Paulo Freire has had a significant influence on many people working in the education, health, and wellbeing sectors in Aotearoa New Zealand. His ideas have been adopted and adapted by a number of indigenous researchers, including those engaged in developing kaupapa Māori theory. A great deal of material by and about Freire is available on the web. This resource gives you an overview of his thinking that has been applied to many contexts in education throughout the world.

  • Freire argues for a new type of education – an education or pedagogy of the oppressed, that is, one constructed by themselves, out of their lived experience (see page 2). What does this mean to you in relation to Aotearoa New Zealand?


Activating critical consciousness

Kia Eke Panuku – Building on Success 2013–2016 challenged the theories in action in the schools that they worked in. The resources contained in these materials will guide you, with examples, in the language and practical application of critical consciousness. 

  • How could you use the voices that are transcribed to support learning, unlearning, and relearning?


Values informed practice

This article (retrieved from Te Pou o te Whakaaro Nui, 2019) describes how values-informed practice can give people greater control and influence over their own health and the services they access. The fact that it was written by people working within the mental health and addictions sector does not lessen its relevance. Rather, it underscores the fact that the transformational effort in education is happening alongside similar work across the social sector. 

  • What can you do to align your practice with values that will create a system in which all ākonga can flourish?
  • How will you ensure the curriculum experiences you are part of designing satisfy the values of ākonga and whānau?


White fragility

In the following two resources Robin DiAngelo explores the dynamics of “white fragility” – a state in which even a minimum amount of racial stress becomes intolerable, triggering a range of defensive moves. You can read the article or view a free webinar in which she discusses how we can engage and partner more effectively in cross-cultural dialogue, anti-racist action, and change.

White fragility

Article by DiAngelo, Robin. (2011). Retrieved from: International Journal of Critical Pedagogy, 3(3), 54–70.

White fragility: Why it’s so hard for white people to talk about racism

In this free webinar, join renowned writer, trainer, and speaker Dr Robin DiAngelo to better understand how you can engage and partner more effectively in cross-cultural dialogue, anti-racist action, and change. 

  • DiAngelo says, “White racism is ultimately a white problem and the burden for interrupting it belongs to white people” (p.66). How do you respond?


Understanding bias

Unconscious bias and education: A comparative study of Māori and African American students 

The writers of this article, Blank, A., Houkamau, C., & Kingi, H. (2016), argue that bias is a natural human characteristic – we find it easier to connect with people we understand. It can be combated, not so much by understanding others, but by understanding ourselves first. 

  • What are your strategies for noticing, recognising, and responding to unconscious bias? 
  • How will you evaluate the efficacy of your attempts to eradicate bias?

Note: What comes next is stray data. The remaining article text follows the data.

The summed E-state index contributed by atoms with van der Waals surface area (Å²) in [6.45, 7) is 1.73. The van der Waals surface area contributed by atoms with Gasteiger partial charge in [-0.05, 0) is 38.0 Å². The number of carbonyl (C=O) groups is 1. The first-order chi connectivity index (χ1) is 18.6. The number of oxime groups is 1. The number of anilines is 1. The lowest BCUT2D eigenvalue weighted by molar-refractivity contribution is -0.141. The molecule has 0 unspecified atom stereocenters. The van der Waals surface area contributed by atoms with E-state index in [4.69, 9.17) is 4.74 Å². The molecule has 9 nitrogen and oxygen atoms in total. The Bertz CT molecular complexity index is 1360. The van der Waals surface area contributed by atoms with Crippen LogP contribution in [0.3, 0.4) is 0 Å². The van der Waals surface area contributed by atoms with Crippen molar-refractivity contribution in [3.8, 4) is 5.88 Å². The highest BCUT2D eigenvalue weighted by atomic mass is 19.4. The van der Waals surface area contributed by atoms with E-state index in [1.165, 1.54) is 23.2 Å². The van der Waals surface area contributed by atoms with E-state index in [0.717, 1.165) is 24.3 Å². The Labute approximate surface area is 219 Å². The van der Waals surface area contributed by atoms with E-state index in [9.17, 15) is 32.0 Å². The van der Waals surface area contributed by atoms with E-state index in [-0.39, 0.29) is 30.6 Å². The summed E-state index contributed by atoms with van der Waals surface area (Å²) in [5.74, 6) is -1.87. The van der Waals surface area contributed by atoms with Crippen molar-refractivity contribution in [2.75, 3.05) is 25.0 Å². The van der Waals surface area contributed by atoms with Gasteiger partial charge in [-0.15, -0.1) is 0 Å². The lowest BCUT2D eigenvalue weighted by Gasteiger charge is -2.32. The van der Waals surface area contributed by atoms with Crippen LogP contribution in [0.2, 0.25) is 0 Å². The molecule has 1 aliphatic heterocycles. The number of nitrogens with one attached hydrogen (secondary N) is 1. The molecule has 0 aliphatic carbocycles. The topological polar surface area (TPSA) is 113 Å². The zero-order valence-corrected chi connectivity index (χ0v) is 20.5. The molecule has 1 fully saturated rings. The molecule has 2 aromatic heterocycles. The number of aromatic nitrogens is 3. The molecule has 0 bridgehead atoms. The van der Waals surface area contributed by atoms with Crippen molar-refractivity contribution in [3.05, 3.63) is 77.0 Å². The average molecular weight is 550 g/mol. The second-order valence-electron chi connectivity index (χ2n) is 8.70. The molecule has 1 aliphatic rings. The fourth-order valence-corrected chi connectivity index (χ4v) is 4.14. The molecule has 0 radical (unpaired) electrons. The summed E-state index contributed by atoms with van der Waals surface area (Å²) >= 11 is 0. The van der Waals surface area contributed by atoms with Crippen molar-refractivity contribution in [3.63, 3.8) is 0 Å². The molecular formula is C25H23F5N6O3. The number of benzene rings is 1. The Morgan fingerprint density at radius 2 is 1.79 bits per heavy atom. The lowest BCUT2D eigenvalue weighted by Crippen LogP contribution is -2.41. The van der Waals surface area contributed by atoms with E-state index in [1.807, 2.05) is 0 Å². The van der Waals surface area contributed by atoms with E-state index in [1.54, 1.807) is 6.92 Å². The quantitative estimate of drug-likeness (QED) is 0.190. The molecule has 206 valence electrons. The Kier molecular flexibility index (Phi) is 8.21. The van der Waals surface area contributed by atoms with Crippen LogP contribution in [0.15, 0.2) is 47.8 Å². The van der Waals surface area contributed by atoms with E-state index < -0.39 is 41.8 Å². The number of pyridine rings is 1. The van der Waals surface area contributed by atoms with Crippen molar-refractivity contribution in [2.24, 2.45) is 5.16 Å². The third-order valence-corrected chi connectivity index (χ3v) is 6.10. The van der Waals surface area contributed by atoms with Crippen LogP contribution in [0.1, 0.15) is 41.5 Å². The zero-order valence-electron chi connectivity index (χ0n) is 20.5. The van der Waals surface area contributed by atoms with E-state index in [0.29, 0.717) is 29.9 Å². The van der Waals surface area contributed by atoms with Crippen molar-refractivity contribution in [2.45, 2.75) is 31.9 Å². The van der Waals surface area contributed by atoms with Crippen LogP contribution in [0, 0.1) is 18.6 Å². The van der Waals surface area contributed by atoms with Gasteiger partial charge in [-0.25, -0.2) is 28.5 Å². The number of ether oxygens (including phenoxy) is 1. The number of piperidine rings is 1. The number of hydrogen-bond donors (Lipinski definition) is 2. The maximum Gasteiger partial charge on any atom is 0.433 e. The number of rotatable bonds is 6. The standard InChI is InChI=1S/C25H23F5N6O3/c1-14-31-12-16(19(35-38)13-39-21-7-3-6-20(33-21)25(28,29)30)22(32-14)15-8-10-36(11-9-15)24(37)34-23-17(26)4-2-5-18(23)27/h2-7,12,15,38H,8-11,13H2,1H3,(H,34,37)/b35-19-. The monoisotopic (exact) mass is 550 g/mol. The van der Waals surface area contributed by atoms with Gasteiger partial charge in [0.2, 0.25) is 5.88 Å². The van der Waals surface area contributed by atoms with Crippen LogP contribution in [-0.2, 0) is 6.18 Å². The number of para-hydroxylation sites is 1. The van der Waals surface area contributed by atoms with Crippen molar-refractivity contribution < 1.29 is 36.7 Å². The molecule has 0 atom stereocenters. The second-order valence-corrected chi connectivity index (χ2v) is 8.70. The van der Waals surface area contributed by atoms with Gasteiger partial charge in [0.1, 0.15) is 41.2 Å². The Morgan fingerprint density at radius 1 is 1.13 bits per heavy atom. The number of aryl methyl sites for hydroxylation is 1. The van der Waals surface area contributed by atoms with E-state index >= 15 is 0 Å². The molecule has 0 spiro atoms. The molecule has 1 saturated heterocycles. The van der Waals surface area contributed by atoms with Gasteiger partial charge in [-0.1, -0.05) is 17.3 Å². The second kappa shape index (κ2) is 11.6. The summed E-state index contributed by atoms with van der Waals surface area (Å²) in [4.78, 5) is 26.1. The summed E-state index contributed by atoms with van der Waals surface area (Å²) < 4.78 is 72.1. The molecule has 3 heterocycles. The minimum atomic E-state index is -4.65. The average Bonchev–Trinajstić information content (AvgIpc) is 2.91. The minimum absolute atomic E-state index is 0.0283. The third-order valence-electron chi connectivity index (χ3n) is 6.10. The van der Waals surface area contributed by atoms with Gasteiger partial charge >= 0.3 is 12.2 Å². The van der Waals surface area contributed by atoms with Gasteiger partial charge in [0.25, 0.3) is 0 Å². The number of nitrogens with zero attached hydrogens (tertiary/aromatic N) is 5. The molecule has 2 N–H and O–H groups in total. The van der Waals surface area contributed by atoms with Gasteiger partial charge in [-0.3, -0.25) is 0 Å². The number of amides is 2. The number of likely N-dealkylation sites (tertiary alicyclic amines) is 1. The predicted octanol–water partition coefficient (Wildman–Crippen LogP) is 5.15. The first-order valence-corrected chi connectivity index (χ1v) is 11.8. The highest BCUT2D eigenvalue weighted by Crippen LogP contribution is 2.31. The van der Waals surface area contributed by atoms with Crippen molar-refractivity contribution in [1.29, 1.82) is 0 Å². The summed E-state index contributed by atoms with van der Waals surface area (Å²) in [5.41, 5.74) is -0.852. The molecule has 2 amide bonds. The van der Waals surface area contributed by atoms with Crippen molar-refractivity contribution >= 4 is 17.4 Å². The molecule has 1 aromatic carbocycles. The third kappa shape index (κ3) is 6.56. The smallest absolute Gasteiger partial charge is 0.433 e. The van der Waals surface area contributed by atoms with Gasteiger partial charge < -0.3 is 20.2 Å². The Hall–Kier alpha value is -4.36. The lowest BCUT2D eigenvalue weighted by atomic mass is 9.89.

Thinking about bias in our curriculum

Using evidence for a step up – Learning from Te Kotahitanga: impact, sustainability and ongoing improvement

This presentation by Dr Adrienne Alton-Lee explores what has and hasn’t worked for Māori, prepared for the team designing Te Hurihanganui, and illustrates developing mathematical inquiry communities, with videos that bring to life the approach to mathematics teaching and learning developed by Dr Bobbie Hunter.

  • The evidence of what works, as collated and shared by the Best Evidence Synthesis Programme, is an entry point for all educators aiming to make changes for learners through curriculum design. How might curriculum leaders use the work of Dr Bobbie Hunter to think about equity and bias in their enacted curriculum?


From the Achievement Gap to the Education Debt: Understanding Achievement in U.S. Schools

Ladson-Billings argues that the focus on an "achievement gap" as a way of explaining the inequality in US education is misplaced and moves the system to a focus on short-term solutions that don’t solve the underlying problem. Instead, the focus should be on the “education debt” owed to Black, Latina/o, and Native American communities. It is a debt with historical, economic, socio-political components. She argues that attending to the debt isn’t just the right thing to do. It also has the potential for forging a better educational future.

  • To what extent does Ladson-Billings’ analogy of a national education debt resonate with you? How well does this analogy work for unpacking inequity in Aotearoa New Zealand?
  • Ladson-Billings challenges readers to use their imagination to create images representing the magnitude of the debt. What is the image you would construct for Aotearoa New Zealand?


Colouring in the White Spaces: Reclaiming Cultural Identity in Whitestream Schools

Dr Anne Milne, in her keynote at Aotearoa New Zealand CORE Education uLearn Conference 2017, argues for “colouring in the white spaces” through critical and culturally sustaining pedagogy. That is, we must change the colour of the space rather than expecting ākonga to adapt to fit in. 

  • Ann Milne asks, “What does community and collaboration look like for the learners our system marginalises and minorities?” What is your response to this question when thinking about the young people within your circle of influence?